By the time we landed in Tokyo, we’d discussed our upcoming schedules for the next two weeks. Britney would be visiting the cosmetic company’s Japanese manufacturing operation; she would be conducting store checks at the retailers that stocked their products; and she would be interviewing Japanese consumers to the extent that language permitted. I would be spending my time at the company’s offices, and at their distributors and advertising agencies. We would each have full schedules.
Our plane touched down at Narita Airport. Britney and I were tired, well-fed, and now good friends. The cosmetics company had sent two people to collect us and our bags, and to escort us to our hotel. For the first time, it occurred to me how much they were determined that I enjoy this trip; the acquisition was very important to them.
We checked into the Hotel Okura. As I signed the registration form for our two rooms, the man behind the counter glanced quickly at Britney, then turned to me and said in a soft-spoken, dignified manner, “Perhaps you would prefer a larger, double room, sir.”
I may have hesitated imperceptibly, but I remembered well what I had committed to Britney at our very first meeting. “No, thank you. Separate rooms, please.”
Our rooms were next to one another. We each unpacked, showered, changed, and then met to explore the hotel. This would be our home for the next two weeks, and we walked a bit outside to get some fresh air and to become oriented to the Roppongi district in which the hotel was located. It wasn’t until we returned to our rooms that we discovered that there was a connecting door between them.
“I thought that registration clerk had a gleam in his eye,” Britney mused. By now, we were comfortable enough with one another to laugh at that unintended feature of our accommodations.
Exhausted, we were ready for sleep. We had appointments the next morning, Britney at the company’s manufacturing facility, and I at their business offices. So we made arrangements to have an early room service breakfast in my room, and then I wished her good night at her door.
“You could stay with me tonight, if you’d like,” I said, jokingly.
“This trip is all about business,” she reminded me. We shared a friendly hug.
At breakfast the next morning, we made plans to meet for dinner that night. Then we caught taxis for our respective destinations.
During the next few days, I had one meeting after another. As was typical of so many international companies in Japan, Japanese executives filled the cosmetics company’s senior positions, and the middle-management people were generally Americans. I spent time with each of them. I met also with the owners of the five distributor firms that were responsible for selling the company’s products in Japan. This particular company is truly an anomaly in Japan, since it is one of only a few U.S. companies that were introduced into the country prior to World War II. As a result, it is a fixture in Japanese culture, more similar to Japanese beauty brands, such as Shiseido and Kao, than to more recent American arrivals, such as Revlon.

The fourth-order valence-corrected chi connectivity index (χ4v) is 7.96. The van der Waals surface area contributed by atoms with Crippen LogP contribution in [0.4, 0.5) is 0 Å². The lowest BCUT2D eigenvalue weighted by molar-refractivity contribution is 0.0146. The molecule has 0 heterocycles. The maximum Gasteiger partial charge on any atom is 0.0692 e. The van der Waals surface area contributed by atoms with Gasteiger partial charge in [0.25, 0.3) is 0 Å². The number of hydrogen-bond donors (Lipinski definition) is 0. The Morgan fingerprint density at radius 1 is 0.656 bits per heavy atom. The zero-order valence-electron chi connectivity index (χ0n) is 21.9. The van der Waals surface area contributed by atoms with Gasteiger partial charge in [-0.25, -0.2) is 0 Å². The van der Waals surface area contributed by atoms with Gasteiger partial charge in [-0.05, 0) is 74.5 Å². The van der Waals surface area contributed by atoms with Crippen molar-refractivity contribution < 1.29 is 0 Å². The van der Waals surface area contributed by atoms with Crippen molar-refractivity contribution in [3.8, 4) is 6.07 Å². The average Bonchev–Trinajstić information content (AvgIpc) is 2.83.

Britney was fully occupied, as well. She spent her days talking to the production people, observing the manufacturing process, and reviewing samples of the company’s products, as well as those of their competitors.
There was one major unforeseen circumstance. Each of the company executives expected to entertain me during my stay. In their male-oriented business society, that meant that I was required to spend every night socializing with men without their wives. When I once suggested that Britney join us, the social rules of the Japanese business environment were explained to me: Britney was no welcomer than were my hosts’ wives.
To adjust to this situation, I developed an unusual schedule for each day. Britney and I would begin the mornings with room service breakfast in my room. Then we would depart for our business agendas. She and I would reconvene in the early evenings and have dinner together in one of the Roppongi restaurants. I would usually begin with a scotch, and Britney, always the nondrinker, would order a Coca Cola. We would share stories from our respective workdays over robatayaki or kaiseki or sushi, finishing with the omnipresent green-tea ice cream. We always ended with her admonition to me to behave myself in the wicked city, as I kissed her good night at the door of her hotel room.
I wasn’t pleased about indulging in two dinners each day, but I had little choice. Britney needed to be fed, and I couldn’t insult my Japanese hosts by declining their invitations. After leaving Britney, I would proceed to the lobby, meet my evening’s host, and begin that night’s socializing. We would inevitably dine at a fancy restaurant and follow with the customary drinking at a hostess bar, or, one time, at a fabled geisha bar. After a particularly heavy round of drinking one night, I was taken to a sento, a public bath, for what my host assured me was the perfect antidote to any potential hangover—a bath administered by an attractive young lady, culminating in her blow-drying and styling my hair while I was still in the tub!
Each morning, I would describe the previous night’s activities to Britney over breakfast. She usually entered my room through the interior door, and most often, her breakfast attire was the hotel-supplied, white, terrycloth robe, wrapped tightly around her. Our relationship had evolved to the point where seeing one another at breakfast and dinner was the best part of our days. However, the ground rules had been established, and morning and evening hugs and kisses were the extent of our physical relationship.